Vitamin D: Volume 2: Health, Disease and Therapeutics, Fourth Edition, authoritatively covers the evidence for new roles for vitamin D, ranging from cardiovascular disease, to cancer, diabetes, inflammatory bowel disease, multiple sclerosis and renal disease.
This collection represents a who's who of vitamin D research and the coverage is appropriately broad, drawing in internal medicine, orthopedics, oncology and immunology. Clinical researchers will gain a strong understanding of the molecular basis for a particular area of focus.
- Offers a comprehensive reference, ranging from basic bone biology, to biochemistry, to the clinical diagnostic and management implications of vitamin D
- Saves researchers and clinicians time in quickly accessing the very latest details on the diverse scientific and clinical aspects of Vitamin D, as opposed to searching through thousands of journal articles
- Chapter authors include the most prominent and well-published names in the field
- Targets chemistry, metabolism and circulation, mechanisms of action, mineral and bone homeostasis and vitamin D deficiency
- Presents a clinical focus on disorders, analogs, cancer, immunity, inflammation, disease and therapeutic applications
Volume II: Health, Disease and Therapeutics
Section VII. Population Studies: Vitamin D Deficiency, Nutrition, Sunlight, Genes & Trials 58. Methods of evaluating population studies of vitamin D: strengths & weaknesses 59. Worldwide vitamin D status 60. Vitamin D in Foods: An Evolution of Knowledge 61. Determinants of Vitamin D Deficiency from Sun Exposure: A Global Perspective 62. Vitamin D Fortification and Supplementation Policies to Correct Vitamin D Insufficiency/Deficiency Globally 63. Vitamin D and Food Fortification 64. Bariatric Surgery, Vitamin D, and Bone Loss 65. Genetics of the Vitamin D Endocrine System 66. Randomized Clinical Trials of Vitamin D for the Primary Prevention of Cancer and Cardiovascular Disease, with a Focus on the VITamin D and OmegA-3 TriaL (VITAL)
Section VIII. Disorders 67. Vitamin D deficiency and nutritional rickets in children 68. Vitamin D and Osteoporosis 69. Adult Vitamin D deficiency: fracture & fall prevention 70. Clinical Disorders of Phosphate Homeostasis 71. Vitamin D hydroxylation-deficient rickets, type 1A: CYP27B1 mutations 72. Hereditary 1,25-Dihydroxyvitamin D Resistant Rickets 73. The Role of Genetic Variation in CYP2R1, the Principal Vitamin D 25-hydroxylase, in Vitamin D Homeostasis 74. Infantile Hypercalcemia and CYP24A1 Mutations 75. Drug and Hormone Effects on Vitamin D Metabolism 76. Vitamin D and Organ Transplantation 77. The role of vitamin D in type 2 diabetes and hypertension 78. Vitamin D, obesity and the metabolic syndrome 79. Vitamin D and Renal Disease 80. Calcitriol and Analogs in the Treatment of Chronic Kidney Disease 81. Idiopathic Hypercalciuria and Nephrolithiasis 82. Hypercalcemia Due to Vitamin D Toxicity 83. The Hypocalcemic Disorders 84. Vitamin D: Cardiovascular Effects and Vascular Calcification 85. Vitamin D and Paget's Disease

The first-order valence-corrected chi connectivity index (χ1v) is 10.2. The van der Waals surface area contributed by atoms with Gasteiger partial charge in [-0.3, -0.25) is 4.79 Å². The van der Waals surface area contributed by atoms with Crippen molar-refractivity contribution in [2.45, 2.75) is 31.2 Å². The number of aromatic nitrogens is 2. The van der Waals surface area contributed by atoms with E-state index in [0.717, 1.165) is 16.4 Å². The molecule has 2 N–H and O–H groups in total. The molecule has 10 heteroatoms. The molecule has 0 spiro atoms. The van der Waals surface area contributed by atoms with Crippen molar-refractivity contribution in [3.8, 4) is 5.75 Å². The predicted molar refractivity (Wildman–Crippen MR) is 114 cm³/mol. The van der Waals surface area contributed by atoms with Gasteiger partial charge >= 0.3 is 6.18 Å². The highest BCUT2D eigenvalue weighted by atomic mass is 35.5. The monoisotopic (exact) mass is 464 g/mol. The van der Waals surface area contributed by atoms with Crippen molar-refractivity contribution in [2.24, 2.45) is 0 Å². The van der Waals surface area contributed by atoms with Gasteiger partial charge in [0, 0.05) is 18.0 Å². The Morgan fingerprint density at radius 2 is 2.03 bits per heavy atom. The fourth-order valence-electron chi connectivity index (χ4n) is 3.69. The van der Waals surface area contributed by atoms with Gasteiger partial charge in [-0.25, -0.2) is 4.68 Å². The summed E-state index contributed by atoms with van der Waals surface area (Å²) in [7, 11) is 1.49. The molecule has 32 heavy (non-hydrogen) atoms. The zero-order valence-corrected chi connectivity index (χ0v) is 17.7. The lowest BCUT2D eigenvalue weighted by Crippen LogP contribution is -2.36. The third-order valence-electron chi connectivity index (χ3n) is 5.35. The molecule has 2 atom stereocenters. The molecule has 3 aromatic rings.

Section IX. Vitamin D Analogs 86. Analogs of Calcitriol 87. Non-Secosteroidal Ligands and Modulators of VDR 88. Bile acid-derived vitamin D receptor ligands 89. Bifunctional Vitamin D Hybrid Molecules 90. Modulating Vitamin D Receptor-Coregulator Binding with Small Molecules 91. Extended-release Calcifediol in Renal Disease 92. Vitamin D Receptor Antagonists 93. Eldecalcitol and Osteoporosis